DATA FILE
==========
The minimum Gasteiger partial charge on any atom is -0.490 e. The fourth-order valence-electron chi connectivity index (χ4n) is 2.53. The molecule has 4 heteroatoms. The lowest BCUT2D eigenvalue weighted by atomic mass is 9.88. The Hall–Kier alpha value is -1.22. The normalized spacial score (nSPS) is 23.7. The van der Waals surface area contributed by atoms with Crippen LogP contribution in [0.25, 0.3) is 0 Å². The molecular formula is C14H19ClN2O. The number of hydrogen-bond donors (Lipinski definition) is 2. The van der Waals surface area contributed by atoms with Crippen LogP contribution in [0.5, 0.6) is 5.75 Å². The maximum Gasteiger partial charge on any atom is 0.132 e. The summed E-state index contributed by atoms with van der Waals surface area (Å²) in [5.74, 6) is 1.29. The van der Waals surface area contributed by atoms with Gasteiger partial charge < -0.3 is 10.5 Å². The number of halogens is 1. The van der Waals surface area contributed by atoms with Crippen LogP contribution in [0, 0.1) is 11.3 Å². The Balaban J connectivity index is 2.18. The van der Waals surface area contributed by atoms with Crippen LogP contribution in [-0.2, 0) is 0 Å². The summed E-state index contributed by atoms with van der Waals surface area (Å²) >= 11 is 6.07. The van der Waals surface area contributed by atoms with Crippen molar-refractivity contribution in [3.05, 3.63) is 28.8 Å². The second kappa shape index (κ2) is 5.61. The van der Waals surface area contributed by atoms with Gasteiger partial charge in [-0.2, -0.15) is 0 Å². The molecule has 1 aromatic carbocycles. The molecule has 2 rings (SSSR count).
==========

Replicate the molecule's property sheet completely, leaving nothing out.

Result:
The minimum Gasteiger partial charge on any atom is -0.490 e. The fourth-order valence-electron chi connectivity index (χ4n) is 2.53. The molecule has 4 heteroatoms. The lowest BCUT2D eigenvalue weighted by atomic mass is 9.88. The Hall–Kier alpha value is -1.22. The normalized spacial score (nSPS) is 23.7. The van der Waals surface area contributed by atoms with Crippen LogP contribution in [0.25, 0.3) is 0 Å². The molecular formula is C14H19ClN2O. The number of hydrogen-bond donors (Lipinski definition) is 2. The van der Waals surface area contributed by atoms with Crippen LogP contribution in [0.5, 0.6) is 5.75 Å². The maximum Gasteiger partial charge on any atom is 0.132 e. The summed E-state index contributed by atoms with van der Waals surface area (Å²) in [5.74, 6) is 1.29. The van der Waals surface area contributed by atoms with Gasteiger partial charge < -0.3 is 10.5 Å². The number of halogens is 1. The van der Waals surface area contributed by atoms with Crippen LogP contribution in [0, 0.1) is 11.3 Å². The Balaban J connectivity index is 2.18. The van der Waals surface area contributed by atoms with Crippen LogP contribution in [-0.2, 0) is 0 Å². The summed E-state index contributed by atoms with van der Waals surface area (Å²) >= 11 is 6.07. The van der Waals surface area contributed by atoms with Crippen molar-refractivity contribution in [3.05, 3.63) is 28.8 Å². The second kappa shape index (κ2) is 5.61. The van der Waals surface area contributed by atoms with Gasteiger partial charge in [-0.2, -0.15) is 0 Å². The molecule has 1 aromatic carbocycles. The molecule has 2 rings (SSSR count).